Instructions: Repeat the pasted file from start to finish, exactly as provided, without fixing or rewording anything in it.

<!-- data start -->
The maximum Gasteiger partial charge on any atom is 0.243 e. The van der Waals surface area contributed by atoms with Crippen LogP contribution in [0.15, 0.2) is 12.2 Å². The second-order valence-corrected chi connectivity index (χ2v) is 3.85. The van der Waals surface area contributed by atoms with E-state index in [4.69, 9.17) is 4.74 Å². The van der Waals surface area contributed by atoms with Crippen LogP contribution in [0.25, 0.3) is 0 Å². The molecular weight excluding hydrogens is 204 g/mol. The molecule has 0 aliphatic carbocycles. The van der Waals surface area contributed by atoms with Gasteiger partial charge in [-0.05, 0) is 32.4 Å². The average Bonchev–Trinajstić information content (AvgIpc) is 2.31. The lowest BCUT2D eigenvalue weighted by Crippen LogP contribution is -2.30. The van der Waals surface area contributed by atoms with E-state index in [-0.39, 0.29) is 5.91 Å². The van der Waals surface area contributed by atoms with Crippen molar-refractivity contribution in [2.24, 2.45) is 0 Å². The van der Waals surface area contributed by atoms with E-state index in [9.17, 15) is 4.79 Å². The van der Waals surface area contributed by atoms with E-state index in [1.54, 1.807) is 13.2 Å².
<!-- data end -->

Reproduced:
The maximum Gasteiger partial charge on any atom is 0.243 e. The van der Waals surface area contributed by atoms with Crippen LogP contribution in [0.15, 0.2) is 12.2 Å². The second-order valence-corrected chi connectivity index (χ2v) is 3.85. The van der Waals surface area contributed by atoms with E-state index in [4.69, 9.17) is 4.74 Å². The van der Waals surface area contributed by atoms with Crippen LogP contribution in [0.25, 0.3) is 0 Å². The molecular weight excluding hydrogens is 204 g/mol. The molecule has 0 aliphatic carbocycles. The van der Waals surface area contributed by atoms with Gasteiger partial charge in [-0.05, 0) is 32.4 Å². The average Bonchev–Trinajstić information content (AvgIpc) is 2.31. The lowest BCUT2D eigenvalue weighted by Crippen LogP contribution is -2.30. The van der Waals surface area contributed by atoms with E-state index in [-0.39, 0.29) is 5.91 Å². The van der Waals surface area contributed by atoms with Crippen molar-refractivity contribution in [2.24, 2.45) is 0 Å². The van der Waals surface area contributed by atoms with E-state index in [9.17, 15) is 4.79 Å². The van der Waals surface area contributed by atoms with E-state index in [1.54, 1.807) is 13.2 Å².